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Browns vs. Bengals: NFL Week 9 Preview and Prediction

Ken Blaze-USA TODAY Sports

On Thursday, the Cleveland Browns (2-6) take on the Cincinnati Bengals (7-0) in Week 9 of the NFL regular season. Our position-by-position evaluation and game prediction are below.

Position-by-Position Evaluation

Pos Advantage Reason
QB Andy Dalton is playing the best football of his career for Cincinnati, throwing for 15 touchdowns and just 4 interceptions on his way to a 7-0 record. His completion percentage is also a career-high 66.2%. The next hurdle he has to climb is in prime time games, though, where he has a record of 3-7, including a 24-3 loss on Thursday Night Football last year where he was 10-of-33 (30.3%) for 86 yards and 3 interceptions.

Johnny Manziel gets the start for Cleveland in relief of the injured Josh McCown. Manziel is 1-0 this year as a starter and has been praised for the turnaround he's made in his second year with the team. Manziel also has a chance to avenge the awful performance the Browns had in the first start of his career last year, a December game against the Bengals. Manziel was 10-of-18 (55.6%) for 80 yards and 2 interceptions in a 30-0 loss.

RB The Browns' lack of utilization of Duke Johnson in the second half of this past Sunday's game was as close to a coaching sin as you could get. Manziel could be looking to scramble and check down to his blocking backs against the Bengals, which could make for some nice plays via improvising. Part of me fears that we'll rotate Isaiah Crowell and Robert Turbin again, though, trusting them to be better blocking backs than Johnson. That rotation has to stop to allow either back to find a groove -- stick with either Crowell or Turbin, please!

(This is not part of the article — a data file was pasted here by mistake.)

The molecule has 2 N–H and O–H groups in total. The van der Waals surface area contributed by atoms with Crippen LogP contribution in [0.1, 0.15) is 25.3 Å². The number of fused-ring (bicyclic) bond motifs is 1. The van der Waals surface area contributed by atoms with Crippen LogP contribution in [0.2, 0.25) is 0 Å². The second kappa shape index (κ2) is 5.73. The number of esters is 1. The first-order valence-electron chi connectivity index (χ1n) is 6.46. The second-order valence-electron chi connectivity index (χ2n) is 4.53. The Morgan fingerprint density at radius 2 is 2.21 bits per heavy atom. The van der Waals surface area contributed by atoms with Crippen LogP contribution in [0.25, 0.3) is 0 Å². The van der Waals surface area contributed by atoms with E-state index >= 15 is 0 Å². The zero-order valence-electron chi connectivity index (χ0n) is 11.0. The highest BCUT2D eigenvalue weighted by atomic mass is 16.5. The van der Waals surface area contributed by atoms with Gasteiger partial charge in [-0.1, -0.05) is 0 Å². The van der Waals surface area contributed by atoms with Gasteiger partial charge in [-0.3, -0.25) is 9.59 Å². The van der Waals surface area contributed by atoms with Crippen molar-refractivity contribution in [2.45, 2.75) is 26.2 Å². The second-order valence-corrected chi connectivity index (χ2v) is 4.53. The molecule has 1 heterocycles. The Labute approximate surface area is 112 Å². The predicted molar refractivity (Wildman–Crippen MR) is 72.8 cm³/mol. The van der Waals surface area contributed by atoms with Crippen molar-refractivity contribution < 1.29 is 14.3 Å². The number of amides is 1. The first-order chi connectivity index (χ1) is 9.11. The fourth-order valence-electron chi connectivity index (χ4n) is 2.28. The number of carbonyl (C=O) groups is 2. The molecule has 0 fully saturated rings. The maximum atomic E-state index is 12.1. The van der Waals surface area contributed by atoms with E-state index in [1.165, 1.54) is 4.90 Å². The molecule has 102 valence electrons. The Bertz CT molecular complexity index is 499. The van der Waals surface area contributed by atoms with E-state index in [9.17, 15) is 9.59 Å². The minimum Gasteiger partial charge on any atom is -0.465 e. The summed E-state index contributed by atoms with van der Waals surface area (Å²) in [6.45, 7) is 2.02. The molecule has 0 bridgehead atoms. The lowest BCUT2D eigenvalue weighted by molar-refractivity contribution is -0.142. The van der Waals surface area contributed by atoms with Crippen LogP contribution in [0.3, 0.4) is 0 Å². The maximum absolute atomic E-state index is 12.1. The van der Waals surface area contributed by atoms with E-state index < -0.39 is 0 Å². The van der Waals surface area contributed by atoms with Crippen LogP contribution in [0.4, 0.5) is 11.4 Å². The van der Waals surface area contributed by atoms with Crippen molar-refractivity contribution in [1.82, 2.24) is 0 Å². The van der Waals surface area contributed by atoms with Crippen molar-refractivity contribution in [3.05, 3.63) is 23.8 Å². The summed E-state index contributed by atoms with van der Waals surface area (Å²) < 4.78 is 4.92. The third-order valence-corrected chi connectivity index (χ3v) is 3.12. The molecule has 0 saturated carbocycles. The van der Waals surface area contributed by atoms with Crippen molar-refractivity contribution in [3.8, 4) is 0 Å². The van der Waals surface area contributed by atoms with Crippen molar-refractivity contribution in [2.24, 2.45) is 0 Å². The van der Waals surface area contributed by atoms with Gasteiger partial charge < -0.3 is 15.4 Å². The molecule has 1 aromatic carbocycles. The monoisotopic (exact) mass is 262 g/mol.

Jeremy Hill has been in a sophomore slump for the Bengals. He's only averaging 3.3 yards per carry, far below Giovani Bernard (5.6 yards per carry). Hill won't be used as a receiver much -- that role will belong to Bernard. Cincinnati distributes the reps among their two backs pretty evenly, as they know it's just a matter of time before Hill breaks out (probably this week against Cleveland).

The Browns are hurting at the wide receiver position. Andrew Hawkins and Brian Hartline are both out with concussions, which means that either Marlon Moore or Dwayne Bowe will be the No. 3 receiver. If last week's game was any indication, Moore will be the No. 3 guy, but Bowe might actually catch his first pass of the year. Gary Barnidge's least productive days as a receiver this season game the first two weeks when Johnny Manziel was under center most of the time. Will that trend continue, or will Manziel also find Barnidge as a security blanket like McCown did?

If there is one player who A.J. Green could never beat, it was Joe Haden. In two games against Haden last year, Green had 8 catches for 72 yards. No one doubts Green's ability as a No. 1 receiver, as he continues to be Dalton's go-to-guy. Tight end Tyler Eifert has become a second security blanket for Dalton, catching 32 passes for 381 yards and 6 touchdowns this year. Marvin Jones is the team's No. 2 receiver; he goes hot-and-cold from week-to-week. Mohamed Sanu isn't getting as many catches this year but can be a big-play receiver.

OL - The Bengals' starting offensive line is as follows: LT Andrew Whitworth, LG Clint Boling, C Russell Bodine, RG Kevin Zeitler, and RT Andre Smith. Whitworth is a great left tackle, just a couple of shades behind Joe Thomas. Cincinnati gets strong play from both of the guard positions, but Bodine and Smith have been moderate liabilities as center and right tackle. Smith is out this week with a concussion, so veteran tackle Eric Winston should fill in.

Fans don't want to believe it, but PFF continues to praise the Browns' offensive line, ranking their performance second in the NFL. My counter-arguments to the number of sacks and struggling running game would be this: the sacks pile up because Cleveland eventually become too one-dimensional, and many of the run game issues have been due to the running backs or incredibly poor blocking from the tight ends and fullback, so much so that a free rusher gets in the backfield every time. Fortunately, Joe Thomas is still with the club for this game (and the season), too.